"I am free."
The thought pierced my cold, dark consciousness as I crossed a desolate commuterscape toward an early-morning train.
Before exiting my parked car, I had rifled through sections of the New York Times in case of momentous news out of Syria, Park Slope or Madison Square Garden. Instead, I found something grimly unnerving: an insert, bathed in blue and orange hues, that seemed hideously familiar. Dear God. Toys "R" Us was back.
"Door Busters!" the insert shrieked, with the R in "Door" reversed in dull homage to the illiteracy that, along with cheap crap from China in perpetuity, is one of the twin towers of the Toys "R" Us Inc. brand. My eyes locked on "My Talking LapPup," available in "Violet" or "Scout." Fisher-Price Inc.'s "Bedtime Peppa Pig" beckoned from an adjacent coupon panel. At the bottom of the first page - oh, yes, there were six - was a warning that the "Buy 1 Get 1 40% Off Mix & Match SALE!" had only two days to go. Violent video games, bad movies and various branded detritus from the plastics factory would soon experience a devastating price spike.
Panic had begun to seize me when a beautiful moment, the kind you can own and recall over the course of an entire lifetime, materialized out of the frigid air itself. "I have teenagers," I realized. "Put down the insert. It's over."
My cherished daughter, who once pined for a "Hop Along Pink Pony" - the desperate purchase of which, at the last minute on Dec. 24 after weeks of hopeless searching, had pitched her mother into triumphant, transcendent bliss - simply doesn't care anymore. My son, whose contributions to the plastics industry dwarf anything Deng Xiaoping ever mustered, would like some nice clothes, thank you very much.
Yes, it has been a long walk to freedom. There were difficult moments along the way, times when the garish, prisonlike aisles of storecrap seemed to close in, threatening to crush me physically and spiritually. But I never gave up hope. I always believed in my heart this day would come. I will never walk into Toys "R" Us again. I am free. Unless I have grandchildren.
"I am free."
- Z_CNHI News Service
In this tech age, how can a plane go missing?
Call 911 from the side of the road, and GPS satellites can tell dispatchers exactly where to send help. Airline passengers have access to detailed maps that show exactly where they are during their journey. Hop onto WiFi, and somehow Google knows whether you're logging on from Lima or London, and will give you detailed suggestions about what to eat.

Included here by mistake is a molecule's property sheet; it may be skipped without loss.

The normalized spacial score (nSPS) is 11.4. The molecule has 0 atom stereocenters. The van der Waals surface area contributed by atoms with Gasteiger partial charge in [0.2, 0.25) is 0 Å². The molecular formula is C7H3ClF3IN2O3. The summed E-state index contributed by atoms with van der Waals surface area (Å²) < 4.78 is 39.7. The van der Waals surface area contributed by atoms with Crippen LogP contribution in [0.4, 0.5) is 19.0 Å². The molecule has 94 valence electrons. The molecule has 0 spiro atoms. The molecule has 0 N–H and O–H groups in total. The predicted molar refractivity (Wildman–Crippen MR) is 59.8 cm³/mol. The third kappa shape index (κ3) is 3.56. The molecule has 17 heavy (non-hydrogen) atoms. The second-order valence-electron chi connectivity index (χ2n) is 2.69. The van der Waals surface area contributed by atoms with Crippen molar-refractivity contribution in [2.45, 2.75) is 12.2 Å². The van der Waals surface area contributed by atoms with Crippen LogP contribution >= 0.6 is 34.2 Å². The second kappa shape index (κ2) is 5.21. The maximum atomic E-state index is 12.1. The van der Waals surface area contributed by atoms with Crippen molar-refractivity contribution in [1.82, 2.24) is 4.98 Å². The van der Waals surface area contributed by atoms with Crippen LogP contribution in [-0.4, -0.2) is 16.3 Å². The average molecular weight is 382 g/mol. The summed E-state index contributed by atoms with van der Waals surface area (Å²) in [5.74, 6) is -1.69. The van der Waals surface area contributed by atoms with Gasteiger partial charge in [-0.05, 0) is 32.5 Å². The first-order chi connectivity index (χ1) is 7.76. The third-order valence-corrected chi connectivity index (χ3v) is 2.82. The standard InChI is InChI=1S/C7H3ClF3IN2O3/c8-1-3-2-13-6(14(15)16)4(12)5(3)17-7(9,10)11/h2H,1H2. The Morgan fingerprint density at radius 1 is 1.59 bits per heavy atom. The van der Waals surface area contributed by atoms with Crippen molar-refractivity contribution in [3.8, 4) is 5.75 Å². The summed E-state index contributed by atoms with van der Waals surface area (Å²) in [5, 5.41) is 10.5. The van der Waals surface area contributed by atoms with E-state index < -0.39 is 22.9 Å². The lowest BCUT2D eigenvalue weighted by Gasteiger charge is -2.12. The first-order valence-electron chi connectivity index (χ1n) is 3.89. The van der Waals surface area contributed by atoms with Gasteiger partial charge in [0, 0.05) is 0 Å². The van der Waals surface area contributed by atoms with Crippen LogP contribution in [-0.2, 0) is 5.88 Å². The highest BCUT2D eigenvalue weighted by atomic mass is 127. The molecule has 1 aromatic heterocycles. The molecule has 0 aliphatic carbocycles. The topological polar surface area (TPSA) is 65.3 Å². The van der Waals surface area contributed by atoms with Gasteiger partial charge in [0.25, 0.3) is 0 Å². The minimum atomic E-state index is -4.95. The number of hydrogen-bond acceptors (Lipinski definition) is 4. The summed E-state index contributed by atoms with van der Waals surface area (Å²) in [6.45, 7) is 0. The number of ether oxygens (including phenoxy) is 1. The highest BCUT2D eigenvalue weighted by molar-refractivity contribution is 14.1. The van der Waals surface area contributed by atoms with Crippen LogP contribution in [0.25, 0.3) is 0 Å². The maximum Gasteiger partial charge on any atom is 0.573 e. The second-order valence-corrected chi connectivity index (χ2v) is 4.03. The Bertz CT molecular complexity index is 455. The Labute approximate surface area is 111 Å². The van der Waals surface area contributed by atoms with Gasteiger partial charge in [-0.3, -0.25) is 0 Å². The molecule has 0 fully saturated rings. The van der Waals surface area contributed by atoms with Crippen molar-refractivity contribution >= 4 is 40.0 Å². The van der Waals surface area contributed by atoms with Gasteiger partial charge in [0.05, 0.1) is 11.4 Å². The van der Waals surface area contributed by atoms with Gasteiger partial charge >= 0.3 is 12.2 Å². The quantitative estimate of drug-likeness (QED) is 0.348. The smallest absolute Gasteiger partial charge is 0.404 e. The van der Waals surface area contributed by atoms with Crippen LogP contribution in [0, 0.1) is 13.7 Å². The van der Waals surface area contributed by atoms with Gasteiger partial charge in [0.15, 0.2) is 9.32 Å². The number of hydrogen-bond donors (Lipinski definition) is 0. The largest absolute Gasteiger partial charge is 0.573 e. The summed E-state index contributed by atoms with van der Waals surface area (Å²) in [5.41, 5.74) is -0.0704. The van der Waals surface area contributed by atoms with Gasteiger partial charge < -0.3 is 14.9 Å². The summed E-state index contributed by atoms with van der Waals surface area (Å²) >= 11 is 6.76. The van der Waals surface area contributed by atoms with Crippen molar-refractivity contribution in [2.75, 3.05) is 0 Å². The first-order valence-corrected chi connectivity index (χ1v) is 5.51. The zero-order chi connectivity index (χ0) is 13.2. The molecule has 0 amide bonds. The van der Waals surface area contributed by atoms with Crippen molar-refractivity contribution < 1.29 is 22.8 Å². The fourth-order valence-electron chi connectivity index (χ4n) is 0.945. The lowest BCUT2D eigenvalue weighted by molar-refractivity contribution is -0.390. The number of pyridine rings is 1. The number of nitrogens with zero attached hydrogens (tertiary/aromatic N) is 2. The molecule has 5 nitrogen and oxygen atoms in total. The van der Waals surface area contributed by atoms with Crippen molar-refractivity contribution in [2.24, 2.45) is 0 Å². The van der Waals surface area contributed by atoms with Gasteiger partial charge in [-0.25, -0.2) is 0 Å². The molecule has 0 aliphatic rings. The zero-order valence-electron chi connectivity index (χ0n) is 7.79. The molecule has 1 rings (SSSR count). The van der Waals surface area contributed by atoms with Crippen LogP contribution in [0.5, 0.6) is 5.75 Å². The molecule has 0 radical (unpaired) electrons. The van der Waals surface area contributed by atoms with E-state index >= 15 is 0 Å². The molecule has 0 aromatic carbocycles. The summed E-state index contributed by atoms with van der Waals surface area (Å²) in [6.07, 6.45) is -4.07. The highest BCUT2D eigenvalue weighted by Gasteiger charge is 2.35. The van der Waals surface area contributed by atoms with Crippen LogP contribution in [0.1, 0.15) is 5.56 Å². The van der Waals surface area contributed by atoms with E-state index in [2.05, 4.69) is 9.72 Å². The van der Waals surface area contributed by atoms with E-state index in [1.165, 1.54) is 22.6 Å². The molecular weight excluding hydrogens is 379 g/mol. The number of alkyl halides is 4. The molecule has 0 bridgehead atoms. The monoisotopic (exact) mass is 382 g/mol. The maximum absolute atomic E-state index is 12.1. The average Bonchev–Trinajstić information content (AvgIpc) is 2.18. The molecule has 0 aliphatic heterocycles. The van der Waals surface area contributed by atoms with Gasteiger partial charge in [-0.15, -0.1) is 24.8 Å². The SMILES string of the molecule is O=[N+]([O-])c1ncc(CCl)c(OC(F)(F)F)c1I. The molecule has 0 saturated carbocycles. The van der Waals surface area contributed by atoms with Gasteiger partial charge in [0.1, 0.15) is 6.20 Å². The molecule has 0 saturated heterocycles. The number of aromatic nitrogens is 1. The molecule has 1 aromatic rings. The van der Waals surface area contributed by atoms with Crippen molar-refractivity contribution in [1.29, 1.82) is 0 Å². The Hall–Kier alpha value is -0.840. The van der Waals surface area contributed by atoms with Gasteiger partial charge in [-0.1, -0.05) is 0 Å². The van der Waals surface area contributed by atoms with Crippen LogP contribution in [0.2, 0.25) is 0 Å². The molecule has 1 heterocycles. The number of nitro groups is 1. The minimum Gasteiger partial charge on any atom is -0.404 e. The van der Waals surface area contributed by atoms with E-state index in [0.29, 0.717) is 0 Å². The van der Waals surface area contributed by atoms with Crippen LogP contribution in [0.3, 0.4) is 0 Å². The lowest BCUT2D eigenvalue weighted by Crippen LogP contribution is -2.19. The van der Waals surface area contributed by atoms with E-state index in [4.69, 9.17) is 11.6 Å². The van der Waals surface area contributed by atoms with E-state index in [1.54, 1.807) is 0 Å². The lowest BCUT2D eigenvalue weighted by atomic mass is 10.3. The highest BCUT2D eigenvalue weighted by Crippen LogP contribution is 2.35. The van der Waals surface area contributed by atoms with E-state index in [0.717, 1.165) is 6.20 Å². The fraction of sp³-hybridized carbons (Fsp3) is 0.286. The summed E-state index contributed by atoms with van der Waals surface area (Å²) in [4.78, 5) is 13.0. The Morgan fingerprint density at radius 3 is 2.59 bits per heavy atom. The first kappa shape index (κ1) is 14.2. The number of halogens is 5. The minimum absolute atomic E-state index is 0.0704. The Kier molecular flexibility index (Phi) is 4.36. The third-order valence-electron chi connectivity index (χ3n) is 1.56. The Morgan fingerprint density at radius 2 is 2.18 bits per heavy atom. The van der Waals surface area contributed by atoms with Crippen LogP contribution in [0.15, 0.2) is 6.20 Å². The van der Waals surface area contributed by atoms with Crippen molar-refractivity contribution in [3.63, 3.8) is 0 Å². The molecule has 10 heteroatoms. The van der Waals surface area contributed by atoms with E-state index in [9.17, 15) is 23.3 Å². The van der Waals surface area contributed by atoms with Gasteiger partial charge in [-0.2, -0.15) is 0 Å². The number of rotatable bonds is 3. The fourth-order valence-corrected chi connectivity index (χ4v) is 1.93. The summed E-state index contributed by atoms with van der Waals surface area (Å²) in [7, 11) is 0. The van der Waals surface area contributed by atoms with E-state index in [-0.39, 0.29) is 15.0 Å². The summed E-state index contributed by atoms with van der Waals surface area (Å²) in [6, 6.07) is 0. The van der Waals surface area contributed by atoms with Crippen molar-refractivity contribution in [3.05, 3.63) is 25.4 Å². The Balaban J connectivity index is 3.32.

VIDEO: Skydiver, pilot treated after midair collision
A pilot practicing take-offs and landings got tangled up with a skydiver in Polk County, Fla., but amazingly, no one was seriously hurt.
Latta team holds off Haworth
Eleven months and three weeks or so ago, the Latta Panthers were battling Haworth in a Class 2A State championship game. Latta fans won’t soon forget handing out that 58-41 shellacking to win the gold ball.
Friday’s night’s rematch in a 2A Area Tournament title tilt inside Byng’s Bill Koller Fieldhouse was much closer.
Lady Cougars stop No. 1 Fort Gibson in overtime
The Ada Lady Cougars rolled into Friday night’s area championship game holding opponents to less than 32 points per game in the playoffs. Fort Gibson was averaging 67 ppg in its impressive playoff run.
When push came to shove for the area championship with a state tournament trip on the line, it was Ada’s defense that prevailed.
The fifth-ranked Lady Cougars upset the top-ranked Lady Tigers 33-30 in an overtime thriller to punch their ticket to this week’s Class 4A State Tournament.
Ada firefighter Danny Manuel wants to be the top Ninja warrior on NBC’s popular American Ninja Warrior television show.
He is anxiously awaiting word on whether he has been selected as one of the contestants for this year’s show.
He went through this same process last year but was never contacted.
Just like Charlie Brown on the mound in a rainstorm, Manuel keeps training and hoping for the best, even when nobody’s watching.
In the meantime, Manuel, who turns 40 this month, is preparing as if he’ll get the call for what promises to be another strenuous competition in 2014.
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In a tearful statement that went viral this week, Kentucky Attorney General Jack Conway announced that he would not defend his state's ban on gay marriage in court. Conway made the announcement after a federal judge ruled that Kentucky must recognize same sex marriages performed in other states. However, Gov. Steve Beshear said he will hire private attorneys to appeal the judge's order.
What you need to know about subtle office bullying
Sad to say, but bullying does not just exist in the schoolyard. It is alive and well in the workplace.
Honoring Chris Lane
One by one, they stopped playing or coaching and walked past the media to talk about Chris Lane.
Guess you could say he was on everybody’s mind Wednesday, especially the 40 or so players from Redlands Community College and East Central University.
FedEx plans new freight terminal
Delivery giant could expand Enid facilities to serve region
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- In this tech age, how can a plane go missing?